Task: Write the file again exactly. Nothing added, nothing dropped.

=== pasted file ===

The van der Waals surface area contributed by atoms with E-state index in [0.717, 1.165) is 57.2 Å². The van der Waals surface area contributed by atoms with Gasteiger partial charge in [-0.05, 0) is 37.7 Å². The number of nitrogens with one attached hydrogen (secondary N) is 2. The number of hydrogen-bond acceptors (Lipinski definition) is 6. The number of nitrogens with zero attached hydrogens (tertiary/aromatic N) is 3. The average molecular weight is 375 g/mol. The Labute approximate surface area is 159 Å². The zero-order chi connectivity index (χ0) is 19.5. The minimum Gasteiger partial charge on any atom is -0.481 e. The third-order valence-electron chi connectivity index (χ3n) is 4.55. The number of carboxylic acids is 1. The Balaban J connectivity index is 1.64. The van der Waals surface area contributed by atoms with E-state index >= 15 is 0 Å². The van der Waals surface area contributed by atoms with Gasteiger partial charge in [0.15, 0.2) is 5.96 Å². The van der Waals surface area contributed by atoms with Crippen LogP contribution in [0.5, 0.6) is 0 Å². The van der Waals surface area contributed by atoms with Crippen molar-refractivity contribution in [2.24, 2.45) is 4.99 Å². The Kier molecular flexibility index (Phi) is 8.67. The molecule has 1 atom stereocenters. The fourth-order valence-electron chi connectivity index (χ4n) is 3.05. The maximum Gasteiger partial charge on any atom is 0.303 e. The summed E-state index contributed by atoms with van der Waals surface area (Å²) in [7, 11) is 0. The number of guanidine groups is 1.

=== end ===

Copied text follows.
The van der Waals surface area contributed by atoms with E-state index in [0.717, 1.165) is 57.2 Å². The van der Waals surface area contributed by atoms with Gasteiger partial charge in [-0.05, 0) is 37.7 Å². The number of nitrogens with one attached hydrogen (secondary N) is 2. The number of hydrogen-bond acceptors (Lipinski definition) is 6. The number of nitrogens with zero attached hydrogens (tertiary/aromatic N) is 3. The average molecular weight is 375 g/mol. The Labute approximate surface area is 159 Å². The zero-order chi connectivity index (χ0) is 19.5. The minimum Gasteiger partial charge on any atom is -0.481 e. The third-order valence-electron chi connectivity index (χ3n) is 4.55. The number of carboxylic acids is 1. The Balaban J connectivity index is 1.64. The van der Waals surface area contributed by atoms with E-state index >= 15 is 0 Å². The van der Waals surface area contributed by atoms with Gasteiger partial charge in [0.15, 0.2) is 5.96 Å². The van der Waals surface area contributed by atoms with Crippen LogP contribution in [0.5, 0.6) is 0 Å². The van der Waals surface area contributed by atoms with Crippen molar-refractivity contribution in [2.24, 2.45) is 4.99 Å². The Kier molecular flexibility index (Phi) is 8.67. The molecule has 1 atom stereocenters. The fourth-order valence-electron chi connectivity index (χ4n) is 3.05. The maximum Gasteiger partial charge on any atom is 0.303 e. The summed E-state index contributed by atoms with van der Waals surface area (Å²) in [7, 11) is 0. The number of guanidine groups is 1.